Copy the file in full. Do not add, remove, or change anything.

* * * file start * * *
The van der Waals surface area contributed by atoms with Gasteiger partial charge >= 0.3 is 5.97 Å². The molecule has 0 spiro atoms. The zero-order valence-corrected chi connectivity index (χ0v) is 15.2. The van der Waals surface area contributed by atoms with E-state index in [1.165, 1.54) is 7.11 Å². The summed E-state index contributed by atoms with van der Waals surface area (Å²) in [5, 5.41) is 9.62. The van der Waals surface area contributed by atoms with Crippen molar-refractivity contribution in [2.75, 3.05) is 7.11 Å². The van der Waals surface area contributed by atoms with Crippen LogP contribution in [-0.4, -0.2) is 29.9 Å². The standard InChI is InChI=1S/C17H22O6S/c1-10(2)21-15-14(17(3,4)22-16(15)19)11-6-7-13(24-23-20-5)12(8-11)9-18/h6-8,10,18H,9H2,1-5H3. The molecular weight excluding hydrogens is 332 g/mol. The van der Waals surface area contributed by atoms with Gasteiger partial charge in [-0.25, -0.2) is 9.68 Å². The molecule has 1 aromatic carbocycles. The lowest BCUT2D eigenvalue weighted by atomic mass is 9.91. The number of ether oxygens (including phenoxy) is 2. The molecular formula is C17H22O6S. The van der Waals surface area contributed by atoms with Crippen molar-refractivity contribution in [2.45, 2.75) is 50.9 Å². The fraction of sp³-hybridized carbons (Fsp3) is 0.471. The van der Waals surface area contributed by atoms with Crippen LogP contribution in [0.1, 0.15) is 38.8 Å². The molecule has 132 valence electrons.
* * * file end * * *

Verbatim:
The van der Waals surface area contributed by atoms with Gasteiger partial charge >= 0.3 is 5.97 Å². The molecule has 0 spiro atoms. The zero-order valence-corrected chi connectivity index (χ0v) is 15.2. The van der Waals surface area contributed by atoms with E-state index in [1.165, 1.54) is 7.11 Å². The summed E-state index contributed by atoms with van der Waals surface area (Å²) in [5, 5.41) is 9.62. The van der Waals surface area contributed by atoms with Crippen molar-refractivity contribution in [2.75, 3.05) is 7.11 Å². The van der Waals surface area contributed by atoms with Crippen LogP contribution in [-0.4, -0.2) is 29.9 Å². The standard InChI is InChI=1S/C17H22O6S/c1-10(2)21-15-14(17(3,4)22-16(15)19)11-6-7-13(24-23-20-5)12(8-11)9-18/h6-8,10,18H,9H2,1-5H3. The molecular weight excluding hydrogens is 332 g/mol. The van der Waals surface area contributed by atoms with Gasteiger partial charge in [-0.25, -0.2) is 9.68 Å². The molecule has 1 aromatic carbocycles. The lowest BCUT2D eigenvalue weighted by atomic mass is 9.91. The number of ether oxygens (including phenoxy) is 2. The molecular formula is C17H22O6S. The van der Waals surface area contributed by atoms with Crippen molar-refractivity contribution in [2.45, 2.75) is 50.9 Å². The fraction of sp³-hybridized carbons (Fsp3) is 0.471. The van der Waals surface area contributed by atoms with Crippen LogP contribution in [0.1, 0.15) is 38.8 Å². The molecule has 132 valence electrons.